e-mail: <M.KELLNER@...> or RHIT402@UVM.HAIFA.AC.IL (internet)


From: <m-as4153@...> (Ari Shapiro)
Date: Sun, 5 May 96 21:22:07 EDT
Subject: New Sefer Chidushei R' Chaim on Bava Metzia

I saw that the person who published the Brisker Haggadda has published a
sefer of Chiddushim of R' Chaim on Bava Metzia. Does anyone have any
information about this sefer, where he got the material from? is it
reliable?  etc? I find it strange that suddenly now he is publihing the
chiddushim (novella) of R' Chaim.

Ari Shapiro


From: <dsjut@...> (David Jutkowitz)
Date: Tue, 30 Apr 96 08:39:00 IDT
Subject: Polygraph in a Din Torah

I would like to know if anyone is aware of any articles or information
relating to the use and admissibility of a polygraph in a din torah. I
know of two articles in "TECHUMIN".
 David Jutkowitz


From: <gershon.dubin@...> (Gershon Dubin)
Date: Tue, 07 May 96 10:00:00 -0400
Subject: Re: Proof of the Mesorah

 MF> I'd appreciate it if someone could tell me the following. I once heard
 MF> the Kuzari used to provide a solid proof as to the validity of the
 MF> Mesorah [the "chain of tradition," reaching from Sinai to our day]. 

        I know that the tradition is valid because my father and
teachers wouldn't lie to me.  Their fathers and teachers passed the
tradition to them.  If you multiply that fact by the n u m b e r of
people in any one generation passing on the tradition, an unbroken
tradition, the validity is self-evident.

<gershon.dubin@...>      |
http://www.medtechnet.com/~dubinG |


From: <goldberg@...> (Joel Goldberg)
Date: Tue, 7 May 1996 08:44:43 +0200 (WET)
Subject: Rings and Washing

Schwartz Adam <adams@...> wrote:
>            ...I've seen/heard that many people, who rarely if ever take
> off their rings for anything, are not required to remove them
> for washing Netilat Yadayim...
   I believe that if you would not take off the rings to knead bread, then
you don't need to remove them for washing.


From: <jarovner@...> (Jay Rovner)
Date: Sun, 5 May 1996 21:56:18 -0400 (EDT)
Subject: Ruth Langer's request re: Kibud Av va-Em

Mar. 25, Ruth Langer requested materials dealing with aged, mentally
debilitated parents from the perspective of kibut av va-em.  See Levi Meier,
"Filial Responsibility to the Senile Parent: a Jewish Approach" journal of
Psychology and Judaism 2:1 (Fall 1977)45-53 (he may have written a book in
the meantime: suggest search academic library catalog). Basil Herring,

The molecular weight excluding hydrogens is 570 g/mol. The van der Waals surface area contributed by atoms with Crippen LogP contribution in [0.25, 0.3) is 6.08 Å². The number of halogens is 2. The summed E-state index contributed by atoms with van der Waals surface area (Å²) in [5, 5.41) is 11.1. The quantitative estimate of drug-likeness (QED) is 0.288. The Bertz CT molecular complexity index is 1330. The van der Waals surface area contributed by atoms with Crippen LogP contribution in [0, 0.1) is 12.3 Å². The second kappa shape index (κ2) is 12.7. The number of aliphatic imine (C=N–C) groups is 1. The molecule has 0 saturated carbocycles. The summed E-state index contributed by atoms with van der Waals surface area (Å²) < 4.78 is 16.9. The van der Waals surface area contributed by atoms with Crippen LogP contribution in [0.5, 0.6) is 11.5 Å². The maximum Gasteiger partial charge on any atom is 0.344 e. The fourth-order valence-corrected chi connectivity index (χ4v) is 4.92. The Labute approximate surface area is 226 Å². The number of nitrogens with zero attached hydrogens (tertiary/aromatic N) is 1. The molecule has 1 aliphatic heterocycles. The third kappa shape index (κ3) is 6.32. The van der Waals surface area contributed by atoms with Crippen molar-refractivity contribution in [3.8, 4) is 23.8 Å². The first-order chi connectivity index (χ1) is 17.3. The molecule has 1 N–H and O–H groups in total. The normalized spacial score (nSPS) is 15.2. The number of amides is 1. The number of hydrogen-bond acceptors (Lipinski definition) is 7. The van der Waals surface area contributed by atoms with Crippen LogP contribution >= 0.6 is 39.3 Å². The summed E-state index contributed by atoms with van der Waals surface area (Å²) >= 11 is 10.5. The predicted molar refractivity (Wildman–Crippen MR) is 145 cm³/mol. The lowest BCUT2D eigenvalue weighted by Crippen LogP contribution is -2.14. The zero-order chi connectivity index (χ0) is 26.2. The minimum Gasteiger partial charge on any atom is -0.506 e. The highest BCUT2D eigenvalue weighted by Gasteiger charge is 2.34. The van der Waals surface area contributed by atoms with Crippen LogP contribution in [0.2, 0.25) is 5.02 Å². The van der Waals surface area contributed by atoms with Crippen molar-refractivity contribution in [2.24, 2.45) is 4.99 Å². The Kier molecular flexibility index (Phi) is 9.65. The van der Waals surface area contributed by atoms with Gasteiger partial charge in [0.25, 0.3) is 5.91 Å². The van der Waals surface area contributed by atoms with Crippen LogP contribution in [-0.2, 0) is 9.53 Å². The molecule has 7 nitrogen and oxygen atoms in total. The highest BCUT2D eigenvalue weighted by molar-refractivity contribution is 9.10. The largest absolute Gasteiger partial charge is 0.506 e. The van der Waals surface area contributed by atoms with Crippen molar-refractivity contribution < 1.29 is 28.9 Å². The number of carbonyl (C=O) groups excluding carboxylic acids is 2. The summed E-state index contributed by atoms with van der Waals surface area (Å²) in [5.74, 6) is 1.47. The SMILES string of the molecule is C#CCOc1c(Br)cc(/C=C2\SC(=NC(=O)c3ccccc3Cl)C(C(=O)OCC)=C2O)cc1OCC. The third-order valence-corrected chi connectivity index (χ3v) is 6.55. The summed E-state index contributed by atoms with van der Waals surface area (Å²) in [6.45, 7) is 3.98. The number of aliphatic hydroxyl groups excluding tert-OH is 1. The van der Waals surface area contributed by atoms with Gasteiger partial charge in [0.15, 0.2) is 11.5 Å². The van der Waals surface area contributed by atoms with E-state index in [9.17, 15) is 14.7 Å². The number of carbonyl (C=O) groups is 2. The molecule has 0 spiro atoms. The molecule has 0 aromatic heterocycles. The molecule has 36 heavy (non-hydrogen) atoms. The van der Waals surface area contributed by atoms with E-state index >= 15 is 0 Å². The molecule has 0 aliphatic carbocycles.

Jewish Ethics and Halakhah for our time (New york, Ktav 19??) discusses
filial piety "when a parent displays mental or emotional dysfunction" (p.
212 ff.).  Also,  there might be something in Gerald Blidstein, Honor Thy
and thy Mother. 


From: <asilberman@...> (Al Silberman)
Date: Wed, 8 May 1996 13:33:35 -0500
Subject: Three Cohanim

Mechael Kanovsky writes in MJ v23n86:

>Being that there were only three cohanim at that time
>(Pinchas was not considered a cohen till much later) and also taking into
>account that they had to eat 17 shelamim for twelve days in a row, how
>were they able to eat all that meat?

A similar question can be asked about the first korbon pesach. I estimate
that at least 100,000 animals were required for the entire population.
These had to be processed within 6 hours. That is a lot of work for just
three people!


From: Schwartz Adam <adams@...>
Date: Mon, 6 May 1996 15:19:22 +0300
Subject: Tikun for reading the Torah

any baalei kriyah (readers of the torah) out there who have an opinion
on what is the best tikkun (book designed to help people read from the
torah)?  most importanat factor i assume is spelling and trop
(cantillations).  ease of use is also nice

i've heard from a few people that one can rely on the spellings,
pronunciations, and trop found in the one put out by the mossad rav

any recommendations??

this is to be a present for a 9yr old who wants to learn how to lein



From: <bsegal@...> (Binyomin Segal)
Date: Thu, 2 May 1996 22:31:06 -0500
Subject: Yeshiva as House of Study

DM Matar asked:
 * for an authoritative source (e.g. Rishon, etc.)
 * for the use of the word "yeshiva" to connotate a school intended for
 * learning purposes.  Its roots, etc.  Does it have something to do with
 * living?

Rashi in his commentary to the Bavli uses the term a few times (see for
example Shabbos 45b and ketuvos 111a). I was unable to find any earlier
unambiguous example of the term with that meaning -- perhaps most
intresting is the gemara in baba kama 16b (very bottom of the page)
where the gemara uses the term yeshiva and rashi explains it to mean
students learning torah.



End of Volume 23 Issue 90